A Consideration of New Documents for a New Day
Last Fall, two organizations, one well known and established and one recently formed, published a series of contract forms for the construction industry. In releasing its 2007 revised edition of its popular series of project forms, including the widely utilized A201™* General Conditions of the Contract for Construction, the American Institute of Architects (AIA) expressly acknowledged considerable industry concerns about various of the terms in the A201-1997 form, most notably those relating to financial matters and dispute resolution. Consequently, AIA attempted to refine its product in order, in its perspective, to “fairly balance divergent interests, and accurately reflect the modern construction industry.” We have previously highlighted some of the more important changes in the new A201-2007 edition. See www.seyfarth.com/SpecialEdition.
While AIA has been publishing and revising its forms every ten years for many decades, within the last few years a consortium of owner, contractor, and trade groups joined together to develop and publish what they consider to be “contract documents based on best practices and proper risk allocation, for the benefit of organization members and the construction industry at large.” The end result of the effort are documents branded ConsensusDOCS™**.
Among the endorsers of ConsensusDOCS are owner associations such as Construction Owners Association of America, Inc. (COAA), National Association of State Facilities Administrators (NASFA), and The Construction User Roundtable (CURT); contractor associations like Associated General Contractors of America (AGC), and Associated Builders and Contractors, Inc. (ABC); a dozen subcontractor associations, surety associations such as National Association of Surety Bond Producers (NASBP) and The Surety & Fidelity Association of America (SFAA), and others, e.g., Construction Industry Roundtable (CIRT) and Lean Construction Institute (LCI). The release of the ConsensusDOCS forms marks the first time in the 100+ year history since AIA began publishing its forms that an industry-wide collaborative set of contract documents has been published.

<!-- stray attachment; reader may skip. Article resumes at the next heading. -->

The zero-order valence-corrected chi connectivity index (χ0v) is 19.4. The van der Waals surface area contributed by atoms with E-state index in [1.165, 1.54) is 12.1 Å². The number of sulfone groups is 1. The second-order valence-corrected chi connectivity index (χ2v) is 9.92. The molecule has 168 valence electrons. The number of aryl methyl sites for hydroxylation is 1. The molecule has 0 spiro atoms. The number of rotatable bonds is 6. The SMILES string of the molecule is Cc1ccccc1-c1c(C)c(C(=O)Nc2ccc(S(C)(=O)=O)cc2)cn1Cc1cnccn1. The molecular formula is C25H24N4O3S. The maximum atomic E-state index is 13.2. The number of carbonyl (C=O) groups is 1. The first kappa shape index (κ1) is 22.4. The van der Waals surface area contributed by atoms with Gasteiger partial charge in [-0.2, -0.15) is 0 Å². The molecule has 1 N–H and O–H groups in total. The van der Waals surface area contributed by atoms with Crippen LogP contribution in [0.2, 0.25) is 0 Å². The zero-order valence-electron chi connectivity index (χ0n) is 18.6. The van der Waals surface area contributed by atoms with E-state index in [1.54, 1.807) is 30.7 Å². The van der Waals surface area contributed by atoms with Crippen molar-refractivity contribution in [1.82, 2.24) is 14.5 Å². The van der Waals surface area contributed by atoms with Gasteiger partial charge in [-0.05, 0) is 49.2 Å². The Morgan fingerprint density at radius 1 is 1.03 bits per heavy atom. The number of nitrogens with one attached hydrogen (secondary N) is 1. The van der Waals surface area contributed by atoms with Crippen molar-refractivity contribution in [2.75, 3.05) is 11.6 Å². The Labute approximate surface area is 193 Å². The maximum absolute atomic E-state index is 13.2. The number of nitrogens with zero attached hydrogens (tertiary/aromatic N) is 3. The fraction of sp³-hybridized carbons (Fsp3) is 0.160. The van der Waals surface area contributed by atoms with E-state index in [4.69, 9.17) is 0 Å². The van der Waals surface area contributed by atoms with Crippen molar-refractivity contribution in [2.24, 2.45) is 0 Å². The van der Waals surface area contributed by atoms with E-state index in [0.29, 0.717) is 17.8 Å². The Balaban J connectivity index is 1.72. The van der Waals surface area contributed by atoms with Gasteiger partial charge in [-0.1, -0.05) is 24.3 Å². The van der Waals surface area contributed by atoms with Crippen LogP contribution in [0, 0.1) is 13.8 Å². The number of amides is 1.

The current revision of the ever-popular AIA set of contract documents, coupled with the emergence of the new ConsensusDOCS forms, inevitably leads to such questions as “So, what’s the difference?”, “Which form more fairly and appropriately allocates risks among the parties in view of their respective abilities to manage and control risk?” and “Which form should be used for my project?”
To begin to answer those questions, which may well vary from project to project and from company to company, this Special Edition compares certain features of a ConsensusDOCS form for a lump sum project, namely the ConsensusDOCS 200 form, with analogous AIA forms set out in the A101-2007 and A201-2007. To do so, we have tried to quote the current texts in a neutral fashion and then comment on them separately. At times the nature of a section or clause did not lend itself easily to that format, and in those situations, we have summarized the language.
To be sure, there are also many provisions that do not differ materially between the AIA and ConsensusDOCS forms. Those provisions include, for instance, design delegation responsibilities, suspension of the work, additional insureds, the freedom to the parties to choose either litigation or arbitration as the preferred method of alternative dispute resolution, and consolidation of arbitrations. We have chosen not to comment on those provisions.
We recognize that our efforts here, of necessity, are limited. Both AIA and ConsensusDOCS have published different forms for a variety of kinds of projects. Some of these contain unique and worthwhile features, but the scope of a broad analysis of the respective family of forms must be left to others, who will undoubtedly write volumes about the AIA revisions and the ConsensusDOCS forms.
Our purpose here is merely to focus on two principal forms and compare and contrast the approaches used for significant contract elements as to which there are substantive differences. We hope that you find our comparison useful.